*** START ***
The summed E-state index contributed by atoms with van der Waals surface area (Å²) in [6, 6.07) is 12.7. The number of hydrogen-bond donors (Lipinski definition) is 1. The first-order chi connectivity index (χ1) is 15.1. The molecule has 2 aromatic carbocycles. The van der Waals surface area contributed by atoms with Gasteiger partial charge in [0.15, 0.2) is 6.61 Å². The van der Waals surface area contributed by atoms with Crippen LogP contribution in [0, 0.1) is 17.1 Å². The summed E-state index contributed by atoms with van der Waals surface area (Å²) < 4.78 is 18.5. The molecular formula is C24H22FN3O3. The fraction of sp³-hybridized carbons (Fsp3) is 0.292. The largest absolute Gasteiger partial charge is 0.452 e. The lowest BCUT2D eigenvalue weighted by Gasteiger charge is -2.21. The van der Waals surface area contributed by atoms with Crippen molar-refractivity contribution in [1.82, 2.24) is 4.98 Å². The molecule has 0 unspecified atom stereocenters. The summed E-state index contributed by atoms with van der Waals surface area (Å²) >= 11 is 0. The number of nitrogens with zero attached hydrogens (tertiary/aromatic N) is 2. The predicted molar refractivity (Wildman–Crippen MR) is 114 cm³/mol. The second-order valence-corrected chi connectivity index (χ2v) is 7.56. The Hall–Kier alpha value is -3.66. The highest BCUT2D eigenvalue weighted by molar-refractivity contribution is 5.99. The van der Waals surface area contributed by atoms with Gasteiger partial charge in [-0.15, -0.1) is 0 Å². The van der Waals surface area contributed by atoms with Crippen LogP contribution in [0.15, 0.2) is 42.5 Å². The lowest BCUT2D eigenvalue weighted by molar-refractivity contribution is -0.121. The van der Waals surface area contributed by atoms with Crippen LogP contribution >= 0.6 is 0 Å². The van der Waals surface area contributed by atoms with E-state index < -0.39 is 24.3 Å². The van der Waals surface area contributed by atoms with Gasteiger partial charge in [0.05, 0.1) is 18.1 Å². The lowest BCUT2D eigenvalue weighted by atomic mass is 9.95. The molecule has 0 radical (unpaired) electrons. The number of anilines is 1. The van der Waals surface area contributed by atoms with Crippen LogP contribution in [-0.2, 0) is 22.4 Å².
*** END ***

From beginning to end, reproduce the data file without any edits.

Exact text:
The summed E-state index contributed by atoms with van der Waals surface area (Å²) in [6, 6.07) is 12.7. The number of hydrogen-bond donors (Lipinski definition) is 1. The first-order chi connectivity index (χ1) is 15.1. The molecule has 2 aromatic carbocycles. The van der Waals surface area contributed by atoms with Gasteiger partial charge in [0.15, 0.2) is 6.61 Å². The van der Waals surface area contributed by atoms with Crippen LogP contribution in [0, 0.1) is 17.1 Å². The summed E-state index contributed by atoms with van der Waals surface area (Å²) < 4.78 is 18.5. The molecular formula is C24H22FN3O3. The fraction of sp³-hybridized carbons (Fsp3) is 0.292. The largest absolute Gasteiger partial charge is 0.452 e. The lowest BCUT2D eigenvalue weighted by Gasteiger charge is -2.21. The van der Waals surface area contributed by atoms with Crippen molar-refractivity contribution in [1.82, 2.24) is 4.98 Å². The molecule has 0 unspecified atom stereocenters. The summed E-state index contributed by atoms with van der Waals surface area (Å²) >= 11 is 0. The number of nitrogens with zero attached hydrogens (tertiary/aromatic N) is 2. The predicted molar refractivity (Wildman–Crippen MR) is 114 cm³/mol. The second-order valence-corrected chi connectivity index (χ2v) is 7.56. The Hall–Kier alpha value is -3.66. The highest BCUT2D eigenvalue weighted by molar-refractivity contribution is 5.99. The van der Waals surface area contributed by atoms with Gasteiger partial charge in [-0.15, -0.1) is 0 Å². The van der Waals surface area contributed by atoms with Crippen LogP contribution in [0.15, 0.2) is 42.5 Å². The lowest BCUT2D eigenvalue weighted by molar-refractivity contribution is -0.121. The van der Waals surface area contributed by atoms with Crippen LogP contribution >= 0.6 is 0 Å². The van der Waals surface area contributed by atoms with E-state index < -0.39 is 24.3 Å². The van der Waals surface area contributed by atoms with Gasteiger partial charge in [0.05, 0.1) is 18.1 Å². The lowest BCUT2D eigenvalue weighted by atomic mass is 9.95. The molecule has 0 radical (unpaired) electrons. The number of anilines is 1. The van der Waals surface area contributed by atoms with Crippen LogP contribution in [-0.2, 0) is 22.4 Å².